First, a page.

Lelje’s circle dance (An excerpt from the book “’Ljelje’ from Gorjani”)

A ritual play then takes place in the host’s house; while all the girls sing, the kings obey commands sung in the songs. The queens stand still.  If the kings are sitting, the ritual play starts with the following song:

“Rise to your feet, king, rise to your feet, king, ljeljo!”

The kings rise from their seats and the following verse is then sung (if the kings weren’t sitting, this verse is sung first):

“Go for a walk, king, go for a walk, king, ljeljo!”

The kings split into two groups that move in opposite directions and walk around the queens. When the two groups meet behind the queens, they flick their sabres, repeating the action when they meet in front of the queens. The song “Go for a walk, king…” is too short to allow them to complete all of these actions during the song, so they continue during the next song:

“Come together, kings, come together, kings, ljeljo!”

While this song is sung, the kings complete their walk around the queens, and then form a “kolo” (a circular dance formation). After that, they sing:

“Go and dance, king, go and dance king, ljeljo!”

A bagpipe player or a tamburitza player then plays the kolo music. A similar ritual used to be performed by the old-time “ljelje”. Since the renewal of the custom another ritual play, different from the one described above, has been introduced, and it is this play that is most often performed nowadays, while the one described has become very rare. The new play also starts with the song “Rise to your feet, king…”, after which the kings rise up. Next comes the song “Go for a walk…”, when the kings split into groups and move in opposite directions, forming two small half-circles. After that, the song “Come together, kings…” is sung and the kings go towards each other, forming two lines, one next to the other, as if they were walking down the street. Then comes the verse that the old-time “ljelje”, i.e. those who took part in the processions up to 1966, did not know: “Flick your sabre, king, flick your sabre, king, ljeljo!”. The kings face each other and flick their sabres in the rhythm of the song. They then sing “Come together, king…”, and the two groups of kings walk around each other and form the kolo. After that they sing “Go and dance, king…”, and the bagpipe player plays the kolo music.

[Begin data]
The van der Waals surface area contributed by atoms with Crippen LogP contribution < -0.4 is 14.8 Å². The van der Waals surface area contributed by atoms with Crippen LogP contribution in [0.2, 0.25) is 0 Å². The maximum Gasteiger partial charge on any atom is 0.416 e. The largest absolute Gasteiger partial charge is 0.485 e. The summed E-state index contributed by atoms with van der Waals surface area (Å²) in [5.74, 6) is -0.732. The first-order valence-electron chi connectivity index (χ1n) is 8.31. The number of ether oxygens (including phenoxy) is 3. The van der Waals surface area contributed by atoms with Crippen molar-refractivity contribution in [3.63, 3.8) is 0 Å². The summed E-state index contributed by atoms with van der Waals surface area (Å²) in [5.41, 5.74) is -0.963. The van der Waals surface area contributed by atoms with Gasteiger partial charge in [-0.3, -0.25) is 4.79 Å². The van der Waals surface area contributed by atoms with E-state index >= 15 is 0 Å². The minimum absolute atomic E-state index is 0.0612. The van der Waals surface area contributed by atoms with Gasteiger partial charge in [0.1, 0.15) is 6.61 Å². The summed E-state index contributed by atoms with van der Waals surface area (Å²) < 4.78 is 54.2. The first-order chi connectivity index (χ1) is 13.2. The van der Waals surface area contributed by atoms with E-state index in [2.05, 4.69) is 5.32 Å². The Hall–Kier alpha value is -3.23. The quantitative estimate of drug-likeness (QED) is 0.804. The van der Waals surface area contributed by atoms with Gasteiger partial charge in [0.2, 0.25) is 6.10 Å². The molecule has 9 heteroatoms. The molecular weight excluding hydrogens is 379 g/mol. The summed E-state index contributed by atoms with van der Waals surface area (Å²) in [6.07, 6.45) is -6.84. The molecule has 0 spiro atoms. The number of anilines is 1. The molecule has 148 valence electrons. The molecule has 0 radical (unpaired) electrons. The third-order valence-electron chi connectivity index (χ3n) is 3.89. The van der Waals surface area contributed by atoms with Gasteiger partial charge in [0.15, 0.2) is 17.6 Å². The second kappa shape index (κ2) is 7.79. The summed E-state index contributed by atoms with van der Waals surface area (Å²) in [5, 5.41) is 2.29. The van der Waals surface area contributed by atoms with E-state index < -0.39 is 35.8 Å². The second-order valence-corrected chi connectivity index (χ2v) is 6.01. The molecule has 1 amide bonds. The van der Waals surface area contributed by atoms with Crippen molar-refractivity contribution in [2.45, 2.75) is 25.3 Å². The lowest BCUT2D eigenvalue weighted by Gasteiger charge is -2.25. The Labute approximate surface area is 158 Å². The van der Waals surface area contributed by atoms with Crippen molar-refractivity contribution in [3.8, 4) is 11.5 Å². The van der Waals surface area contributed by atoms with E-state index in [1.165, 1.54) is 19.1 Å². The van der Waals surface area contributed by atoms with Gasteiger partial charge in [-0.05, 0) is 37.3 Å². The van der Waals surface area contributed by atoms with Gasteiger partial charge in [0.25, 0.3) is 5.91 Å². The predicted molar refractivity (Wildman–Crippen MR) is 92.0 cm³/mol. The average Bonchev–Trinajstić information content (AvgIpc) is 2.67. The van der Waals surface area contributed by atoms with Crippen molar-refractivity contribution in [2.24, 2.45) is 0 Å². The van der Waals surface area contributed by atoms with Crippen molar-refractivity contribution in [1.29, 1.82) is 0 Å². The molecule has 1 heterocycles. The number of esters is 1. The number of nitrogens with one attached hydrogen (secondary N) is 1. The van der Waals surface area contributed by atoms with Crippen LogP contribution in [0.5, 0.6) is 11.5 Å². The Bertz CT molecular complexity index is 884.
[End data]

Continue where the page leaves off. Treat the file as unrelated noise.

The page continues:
Although the kolo is played differently by different players, it is actually a type of traditional Šokačko kolo. While dancing kolo, the girls keep holding sabres in their right hands, while holding the right elbow of the dancer next to them with their left hands. The ljelje’s  kolo is danced in the same way as the Šokačko kolo. The dancers interrupt the bagpipe player with a song, which is sung in decasyllabic verse. While the player plays, the girls in the kolo sometimes lower their swords simultaneously while dancing, pointing with them towards the centre of the kolo, then raising them again. The girls also strike with their sabres: while one dancer strikes with her sabre, the next dancer moves hers to the left and to the right, so that it can be struck by the dancers standing next to her.

The girls in kolo sing a song in decasyllabic verses about “ljelje”, the host, the mothers-in-law and the people of Gorjani[1]:

It’s nice to see how ljelje

Create so much joy.

 

Girls who are like heads of grain joined the ljelje

Girls who are like weeds trot after them.

 

Girls who are like grain became queens,

Girls who are like rye walk silently behind them.

 

Hey, the master of this house,

May your family live long.

 

Hey, the master of this house,

May your wife live long.

 

Hey, master, we praise you

For everything that you have given us.

 

A mother raised a handsome boy,

A son to her and a sweetheart to me.

 

One doesn’t love what’s beautiful or rich,

But what’s sweet and charming.

 

Dear mother-in-law, get your son ready,

I’ll get myself ready, we’ll be as neat as two babies.

 

They ask me: “Where are you from, sister?”

Oh my, dear, I’m from Gorjani.

 

Gorjani is a charming village,

Boys are like silver, and girls are like gold.

After a few songs, the player stops playing. The girls then sing:

“Open the kolo kings, open the kolo, kings, ljeljo!”

The kolo opens and the kings stand in a line, resuming their initial positions. They then sing:

“Bow, king, bow, king, ljeljo!”

They bow to the hosts while still singing, and the hosts in turn offer them food and drink, and give them presents. The gifts, which are collected by beggars carrying baskets, usually consist of money, but sometimes also wine, a home-made sausage or something similar.

From the book “’Ljelje’ from Gojani” by Ivan Lović, Gorjani, 2012

 

[1]  This is a free translation of the original song, in which each verse is a decasyllable, and each couplet rhymes.

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